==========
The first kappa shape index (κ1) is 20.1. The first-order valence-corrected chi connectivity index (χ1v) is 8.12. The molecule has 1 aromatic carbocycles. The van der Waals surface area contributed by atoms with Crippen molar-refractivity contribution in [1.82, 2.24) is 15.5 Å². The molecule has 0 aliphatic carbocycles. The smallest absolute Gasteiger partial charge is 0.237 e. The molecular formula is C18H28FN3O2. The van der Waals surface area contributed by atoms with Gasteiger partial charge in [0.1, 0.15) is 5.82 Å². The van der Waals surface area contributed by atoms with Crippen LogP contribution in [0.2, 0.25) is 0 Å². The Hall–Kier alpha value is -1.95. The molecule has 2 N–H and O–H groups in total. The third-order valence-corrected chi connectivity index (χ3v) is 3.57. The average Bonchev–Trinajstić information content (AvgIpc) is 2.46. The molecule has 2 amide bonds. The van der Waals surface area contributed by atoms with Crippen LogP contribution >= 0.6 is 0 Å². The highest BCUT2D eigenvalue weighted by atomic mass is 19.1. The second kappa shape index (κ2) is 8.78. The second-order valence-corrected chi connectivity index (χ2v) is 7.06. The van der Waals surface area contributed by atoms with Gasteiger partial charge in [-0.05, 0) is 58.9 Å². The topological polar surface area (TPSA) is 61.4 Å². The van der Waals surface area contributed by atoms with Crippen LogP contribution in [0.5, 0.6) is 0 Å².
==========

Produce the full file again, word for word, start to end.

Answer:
The first kappa shape index (κ1) is 20.1. The first-order valence-corrected chi connectivity index (χ1v) is 8.12. The molecule has 1 aromatic carbocycles. The van der Waals surface area contributed by atoms with Crippen molar-refractivity contribution in [1.82, 2.24) is 15.5 Å². The molecule has 0 aliphatic carbocycles. The smallest absolute Gasteiger partial charge is 0.237 e. The molecular formula is C18H28FN3O2. The van der Waals surface area contributed by atoms with Gasteiger partial charge in [0.1, 0.15) is 5.82 Å². The van der Waals surface area contributed by atoms with Crippen LogP contribution in [0.2, 0.25) is 0 Å². The Hall–Kier alpha value is -1.95. The molecule has 2 N–H and O–H groups in total. The third-order valence-corrected chi connectivity index (χ3v) is 3.57. The average Bonchev–Trinajstić information content (AvgIpc) is 2.46. The molecule has 2 amide bonds. The van der Waals surface area contributed by atoms with Crippen LogP contribution >= 0.6 is 0 Å². The highest BCUT2D eigenvalue weighted by atomic mass is 19.1. The second kappa shape index (κ2) is 8.78. The second-order valence-corrected chi connectivity index (χ2v) is 7.06. The van der Waals surface area contributed by atoms with Gasteiger partial charge in [-0.05, 0) is 58.9 Å². The topological polar surface area (TPSA) is 61.4 Å². The van der Waals surface area contributed by atoms with Crippen LogP contribution in [0.5, 0.6) is 0 Å².